ERIC Number: ED022422
Record Type: RIE
Publication Date: 1969
Reference Count: N/A
Continuity and Change; the Need for Both.
Benezet, Louis T.
Eighteen administrators, organization directors, and senior professors were asked to determine what elements had remained the most unchanged during their roughly 30 years in higher education, and what elements had changed the most and would, perhaps, continue to change. (To the outsider, among many transformations related to the increasing size and complexity of academic institutions, the most obvious is student activism.) The educators concurred closely on 4 principal areas of change and 2 of continuity. The major features of change are: the growing systematization of higher education, the massive infusion of federal monies, the professionalization of the faculty, and the change in student attitudes. Elements that have remained generally constant are the methods of teaching in a liberal arts program, the mission of the college or university, and the general character of students who have always believed that "their hour is the most important and most critical in history." For the American system of higher education to be strong and vital in the future, planned diversity of institutional forms, public understanding of aims, and a greater effort on the part of all university factions to counsel together will be necessary. (JS)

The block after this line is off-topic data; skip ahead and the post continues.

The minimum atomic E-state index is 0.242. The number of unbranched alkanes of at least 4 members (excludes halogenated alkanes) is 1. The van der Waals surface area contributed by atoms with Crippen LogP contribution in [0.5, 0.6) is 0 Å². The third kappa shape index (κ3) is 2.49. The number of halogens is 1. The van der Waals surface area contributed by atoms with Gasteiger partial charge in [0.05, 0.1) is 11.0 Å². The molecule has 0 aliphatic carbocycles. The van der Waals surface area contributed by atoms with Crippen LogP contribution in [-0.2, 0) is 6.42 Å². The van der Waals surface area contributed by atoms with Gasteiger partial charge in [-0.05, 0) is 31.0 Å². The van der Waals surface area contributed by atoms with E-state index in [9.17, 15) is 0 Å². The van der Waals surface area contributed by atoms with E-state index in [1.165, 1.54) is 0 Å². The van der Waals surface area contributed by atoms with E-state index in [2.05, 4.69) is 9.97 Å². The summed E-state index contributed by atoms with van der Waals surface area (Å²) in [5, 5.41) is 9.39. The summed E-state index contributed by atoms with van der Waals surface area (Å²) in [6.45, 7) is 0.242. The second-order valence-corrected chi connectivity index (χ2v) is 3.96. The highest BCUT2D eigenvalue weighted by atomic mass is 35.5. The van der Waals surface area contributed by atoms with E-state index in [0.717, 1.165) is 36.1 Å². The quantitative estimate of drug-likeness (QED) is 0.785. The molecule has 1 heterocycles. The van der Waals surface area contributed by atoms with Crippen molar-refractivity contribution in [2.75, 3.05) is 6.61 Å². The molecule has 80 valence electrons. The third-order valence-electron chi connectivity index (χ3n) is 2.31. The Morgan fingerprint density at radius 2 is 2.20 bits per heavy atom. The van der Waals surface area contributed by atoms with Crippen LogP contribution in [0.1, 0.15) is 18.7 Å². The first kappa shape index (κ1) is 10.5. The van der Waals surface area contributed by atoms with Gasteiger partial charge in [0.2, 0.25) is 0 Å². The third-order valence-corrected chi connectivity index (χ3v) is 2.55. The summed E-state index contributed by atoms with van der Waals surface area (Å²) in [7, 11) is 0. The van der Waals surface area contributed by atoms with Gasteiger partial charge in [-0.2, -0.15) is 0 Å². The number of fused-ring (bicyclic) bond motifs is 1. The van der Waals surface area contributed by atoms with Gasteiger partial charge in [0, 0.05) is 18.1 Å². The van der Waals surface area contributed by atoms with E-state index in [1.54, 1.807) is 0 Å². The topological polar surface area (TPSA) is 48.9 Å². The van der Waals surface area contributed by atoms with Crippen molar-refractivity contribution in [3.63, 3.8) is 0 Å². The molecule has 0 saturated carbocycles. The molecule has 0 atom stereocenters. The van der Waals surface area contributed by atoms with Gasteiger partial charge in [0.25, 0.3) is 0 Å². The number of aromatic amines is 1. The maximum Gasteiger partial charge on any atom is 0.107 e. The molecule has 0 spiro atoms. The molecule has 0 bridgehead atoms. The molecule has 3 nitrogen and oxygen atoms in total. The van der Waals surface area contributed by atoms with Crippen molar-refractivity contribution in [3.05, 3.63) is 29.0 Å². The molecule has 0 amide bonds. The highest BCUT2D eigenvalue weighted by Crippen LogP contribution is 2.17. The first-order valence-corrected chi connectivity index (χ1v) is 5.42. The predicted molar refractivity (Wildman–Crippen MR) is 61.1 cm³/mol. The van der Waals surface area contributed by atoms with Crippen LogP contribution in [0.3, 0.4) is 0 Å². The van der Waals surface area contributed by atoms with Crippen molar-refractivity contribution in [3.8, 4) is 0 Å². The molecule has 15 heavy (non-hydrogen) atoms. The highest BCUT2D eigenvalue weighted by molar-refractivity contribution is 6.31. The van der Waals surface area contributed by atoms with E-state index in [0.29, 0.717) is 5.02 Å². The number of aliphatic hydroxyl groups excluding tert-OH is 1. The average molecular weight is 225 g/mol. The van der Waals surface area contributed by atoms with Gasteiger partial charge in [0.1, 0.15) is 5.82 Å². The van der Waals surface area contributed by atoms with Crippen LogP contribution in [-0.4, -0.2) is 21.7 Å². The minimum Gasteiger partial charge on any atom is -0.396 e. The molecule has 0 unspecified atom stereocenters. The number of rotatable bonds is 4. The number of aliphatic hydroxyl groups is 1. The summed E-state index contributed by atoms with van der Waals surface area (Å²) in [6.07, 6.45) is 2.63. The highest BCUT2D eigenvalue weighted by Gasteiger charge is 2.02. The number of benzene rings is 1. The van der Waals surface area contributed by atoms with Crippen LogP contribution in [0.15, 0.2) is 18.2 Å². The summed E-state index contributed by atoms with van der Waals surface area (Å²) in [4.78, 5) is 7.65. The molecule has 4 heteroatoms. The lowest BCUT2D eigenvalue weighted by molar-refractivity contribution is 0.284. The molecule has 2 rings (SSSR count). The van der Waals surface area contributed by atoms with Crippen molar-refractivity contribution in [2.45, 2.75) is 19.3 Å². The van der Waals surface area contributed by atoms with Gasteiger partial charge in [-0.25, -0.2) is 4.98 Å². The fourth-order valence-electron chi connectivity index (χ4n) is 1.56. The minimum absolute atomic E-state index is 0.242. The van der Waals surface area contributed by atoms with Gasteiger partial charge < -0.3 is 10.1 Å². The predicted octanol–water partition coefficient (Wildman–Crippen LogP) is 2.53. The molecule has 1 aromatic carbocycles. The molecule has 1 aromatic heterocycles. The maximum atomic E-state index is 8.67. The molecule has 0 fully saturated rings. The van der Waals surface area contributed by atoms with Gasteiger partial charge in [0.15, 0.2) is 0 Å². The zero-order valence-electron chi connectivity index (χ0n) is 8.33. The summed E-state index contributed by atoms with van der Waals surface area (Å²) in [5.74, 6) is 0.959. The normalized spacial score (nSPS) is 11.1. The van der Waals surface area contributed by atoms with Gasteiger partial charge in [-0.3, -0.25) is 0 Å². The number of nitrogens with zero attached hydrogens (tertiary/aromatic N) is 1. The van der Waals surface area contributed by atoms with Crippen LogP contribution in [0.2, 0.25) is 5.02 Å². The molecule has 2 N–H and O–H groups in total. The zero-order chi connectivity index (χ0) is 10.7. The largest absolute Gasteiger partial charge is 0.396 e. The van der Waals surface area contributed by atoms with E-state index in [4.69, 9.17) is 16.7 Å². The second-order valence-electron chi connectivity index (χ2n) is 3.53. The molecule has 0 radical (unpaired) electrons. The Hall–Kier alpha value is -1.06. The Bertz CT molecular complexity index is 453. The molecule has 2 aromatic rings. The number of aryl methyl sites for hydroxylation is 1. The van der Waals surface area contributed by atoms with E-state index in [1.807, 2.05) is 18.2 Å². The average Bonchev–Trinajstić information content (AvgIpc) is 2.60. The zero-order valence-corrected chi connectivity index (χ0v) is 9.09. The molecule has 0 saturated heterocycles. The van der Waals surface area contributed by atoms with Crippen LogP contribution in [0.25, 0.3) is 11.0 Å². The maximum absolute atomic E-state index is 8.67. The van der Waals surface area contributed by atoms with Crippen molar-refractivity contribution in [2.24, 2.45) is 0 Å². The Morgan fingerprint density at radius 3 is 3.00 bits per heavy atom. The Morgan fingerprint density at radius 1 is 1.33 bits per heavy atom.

Descriptors: College Administration, Federal Aid, Higher Education, Public Opinion, Student Attitudes, Teaching Methods
American Council on Education, 1785 Massachusetts Ave., NW, Washington, D.C. 20036
Publication Type: N/A
Education Level: N/A
Authoring Institution: American Council on Education, Washington, DC.
Note: Paper presented at 51st Annual Meeting of American Council on Education, 1968; to be published in THE FUTURE ACADEMIC COMMUNITY, John Caffrey, ed.